Jeffery Z., for example, implicitly endorsed a “geolibertarian” view: Since “water is not manufactured by man … the concept of the general welfare as one basis of government would imply some form of control over the so-called ‘free’ resources of air and water.” In this way of thinking, land and other natural resources not produced by humans should be subject to “usufruct” — we can hold them in perpetuity, improve them and profit thereby, and sell and rent them to others, but not own them. That’s because rights to such resources ultimately depend on common consent and public enforcement.
After all, as I said in the original article, trying to enforce property rights without government leads to Mad Max. Dennis F. perfectly expressed why title to land is always dependent on whatever entity represents the “nation” and enforces property rights within it:
Ownership of land has always been dependent on a third party enforcing the right. Land ownership exists in the same state now as it did prior to the Magna Carta. The “crown” (government) actually owns the land, and anyone with “property rights” owes a return on investment from that land to the crown (taxes), since it enforces those property rights. If you think you would be able to hold title and/or use of a property without government to enforce “your” rights, you are dreaming.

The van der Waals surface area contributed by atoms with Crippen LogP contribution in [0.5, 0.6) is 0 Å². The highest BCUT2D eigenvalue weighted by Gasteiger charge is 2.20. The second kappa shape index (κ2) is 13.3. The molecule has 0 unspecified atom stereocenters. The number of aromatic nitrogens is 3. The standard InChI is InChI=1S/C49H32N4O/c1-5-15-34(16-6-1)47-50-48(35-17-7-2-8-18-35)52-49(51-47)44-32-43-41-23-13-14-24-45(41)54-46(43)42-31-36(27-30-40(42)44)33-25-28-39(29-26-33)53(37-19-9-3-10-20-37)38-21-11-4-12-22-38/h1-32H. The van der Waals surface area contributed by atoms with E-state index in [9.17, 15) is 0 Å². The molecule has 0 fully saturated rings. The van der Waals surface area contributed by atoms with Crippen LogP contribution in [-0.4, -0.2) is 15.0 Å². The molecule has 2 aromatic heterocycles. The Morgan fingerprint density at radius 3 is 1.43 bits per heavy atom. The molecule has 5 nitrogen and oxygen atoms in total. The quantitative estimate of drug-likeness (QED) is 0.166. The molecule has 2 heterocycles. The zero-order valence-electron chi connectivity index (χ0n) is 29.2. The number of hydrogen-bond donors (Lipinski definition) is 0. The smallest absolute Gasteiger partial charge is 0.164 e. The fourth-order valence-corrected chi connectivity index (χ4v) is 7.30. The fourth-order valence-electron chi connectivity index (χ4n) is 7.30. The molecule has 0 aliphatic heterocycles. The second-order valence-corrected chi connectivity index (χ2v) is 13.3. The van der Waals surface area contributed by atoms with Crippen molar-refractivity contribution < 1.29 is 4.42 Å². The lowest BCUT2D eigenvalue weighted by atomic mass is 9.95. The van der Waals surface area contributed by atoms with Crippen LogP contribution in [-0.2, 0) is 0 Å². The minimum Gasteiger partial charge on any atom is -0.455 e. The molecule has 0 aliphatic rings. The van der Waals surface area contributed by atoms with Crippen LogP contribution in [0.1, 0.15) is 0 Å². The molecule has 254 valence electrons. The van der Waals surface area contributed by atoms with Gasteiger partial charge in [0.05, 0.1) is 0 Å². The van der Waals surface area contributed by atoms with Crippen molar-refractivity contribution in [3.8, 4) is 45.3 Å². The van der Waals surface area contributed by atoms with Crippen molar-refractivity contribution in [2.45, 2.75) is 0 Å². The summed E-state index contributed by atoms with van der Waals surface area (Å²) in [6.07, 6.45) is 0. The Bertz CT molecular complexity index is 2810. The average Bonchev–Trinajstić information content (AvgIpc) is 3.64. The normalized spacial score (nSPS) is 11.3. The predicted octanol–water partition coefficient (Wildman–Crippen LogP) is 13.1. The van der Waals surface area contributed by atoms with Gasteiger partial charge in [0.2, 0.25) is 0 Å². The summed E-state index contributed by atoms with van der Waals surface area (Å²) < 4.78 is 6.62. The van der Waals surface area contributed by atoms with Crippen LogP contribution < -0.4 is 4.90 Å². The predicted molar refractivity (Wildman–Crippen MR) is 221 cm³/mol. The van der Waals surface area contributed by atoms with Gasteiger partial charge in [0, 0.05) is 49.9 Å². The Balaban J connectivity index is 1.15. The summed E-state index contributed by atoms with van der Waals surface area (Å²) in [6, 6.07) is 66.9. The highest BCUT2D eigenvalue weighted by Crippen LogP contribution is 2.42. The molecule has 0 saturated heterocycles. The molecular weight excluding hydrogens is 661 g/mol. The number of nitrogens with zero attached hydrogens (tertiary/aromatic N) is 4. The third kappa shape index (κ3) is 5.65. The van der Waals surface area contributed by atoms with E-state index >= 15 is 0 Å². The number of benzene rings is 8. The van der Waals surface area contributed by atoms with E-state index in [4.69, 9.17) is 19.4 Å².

Dennis’ idea of mandatory land taxes as compensation for this “property rights service” has a storied pedigree: Enlightenment heroes John Locke and Thomas Paine both supported the idea.
Property Rights: What I Think
My own view is that there are practical and philosophical reasons why a sovereign nation shouldn’t be able to purchase outright the natural assets of another nation. Both pose a challenge to absolutist approaches to personal rights.
Besides the threat of social instability (as in Madagascar), the core issue is that governments almost always use property in ways that violate market efficiency — like producing at a loss in order to satisfy a hungry population. Venezuelan oil, anyone? Ethanol subsidies? With its oil money, Saudi Arabia could keep pumping water on its U.S. land until the aquifers collapsed. That might be preferable to revolution at home. But it could precipitate revolution here in the U.S.